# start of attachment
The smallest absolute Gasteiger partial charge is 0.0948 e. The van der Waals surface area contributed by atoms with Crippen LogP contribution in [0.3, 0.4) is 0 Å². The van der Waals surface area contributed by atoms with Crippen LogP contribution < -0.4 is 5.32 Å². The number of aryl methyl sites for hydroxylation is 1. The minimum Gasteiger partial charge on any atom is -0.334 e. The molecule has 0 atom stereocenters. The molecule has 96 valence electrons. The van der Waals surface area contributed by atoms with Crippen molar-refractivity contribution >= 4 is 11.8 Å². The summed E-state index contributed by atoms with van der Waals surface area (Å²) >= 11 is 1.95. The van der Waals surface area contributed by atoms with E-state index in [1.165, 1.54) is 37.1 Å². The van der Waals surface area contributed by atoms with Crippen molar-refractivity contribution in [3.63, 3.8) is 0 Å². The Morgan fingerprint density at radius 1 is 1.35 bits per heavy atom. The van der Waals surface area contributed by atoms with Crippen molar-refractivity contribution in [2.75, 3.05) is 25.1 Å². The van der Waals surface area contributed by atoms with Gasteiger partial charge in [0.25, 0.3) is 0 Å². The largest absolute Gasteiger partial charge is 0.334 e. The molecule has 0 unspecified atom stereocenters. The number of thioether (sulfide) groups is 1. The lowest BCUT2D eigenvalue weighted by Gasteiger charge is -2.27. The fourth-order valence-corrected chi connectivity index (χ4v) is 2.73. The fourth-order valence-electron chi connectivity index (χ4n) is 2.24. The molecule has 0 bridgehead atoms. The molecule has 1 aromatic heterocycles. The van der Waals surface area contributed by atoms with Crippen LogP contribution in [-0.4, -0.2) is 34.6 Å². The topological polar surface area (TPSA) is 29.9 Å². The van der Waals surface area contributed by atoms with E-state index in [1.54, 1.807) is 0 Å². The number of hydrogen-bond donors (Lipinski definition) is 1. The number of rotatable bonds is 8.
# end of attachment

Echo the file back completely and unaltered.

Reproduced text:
The smallest absolute Gasteiger partial charge is 0.0948 e. The van der Waals surface area contributed by atoms with Crippen LogP contribution in [0.3, 0.4) is 0 Å². The van der Waals surface area contributed by atoms with Crippen LogP contribution < -0.4 is 5.32 Å². The number of aryl methyl sites for hydroxylation is 1. The minimum Gasteiger partial charge on any atom is -0.334 e. The molecule has 0 atom stereocenters. The molecule has 96 valence electrons. The van der Waals surface area contributed by atoms with Crippen molar-refractivity contribution >= 4 is 11.8 Å². The summed E-state index contributed by atoms with van der Waals surface area (Å²) >= 11 is 1.95. The van der Waals surface area contributed by atoms with E-state index in [1.165, 1.54) is 37.1 Å². The van der Waals surface area contributed by atoms with Crippen molar-refractivity contribution in [3.63, 3.8) is 0 Å². The Morgan fingerprint density at radius 1 is 1.35 bits per heavy atom. The van der Waals surface area contributed by atoms with Crippen molar-refractivity contribution in [2.75, 3.05) is 25.1 Å². The van der Waals surface area contributed by atoms with Gasteiger partial charge in [0.25, 0.3) is 0 Å². The largest absolute Gasteiger partial charge is 0.334 e. The molecule has 0 unspecified atom stereocenters. The number of thioether (sulfide) groups is 1. The lowest BCUT2D eigenvalue weighted by Gasteiger charge is -2.27. The fourth-order valence-corrected chi connectivity index (χ4v) is 2.73. The fourth-order valence-electron chi connectivity index (χ4n) is 2.24. The molecule has 0 bridgehead atoms. The molecule has 1 aromatic heterocycles. The van der Waals surface area contributed by atoms with Crippen LogP contribution in [-0.4, -0.2) is 34.6 Å². The topological polar surface area (TPSA) is 29.9 Å². The van der Waals surface area contributed by atoms with E-state index in [1.54, 1.807) is 0 Å². The number of hydrogen-bond donors (Lipinski definition) is 1. The number of rotatable bonds is 8.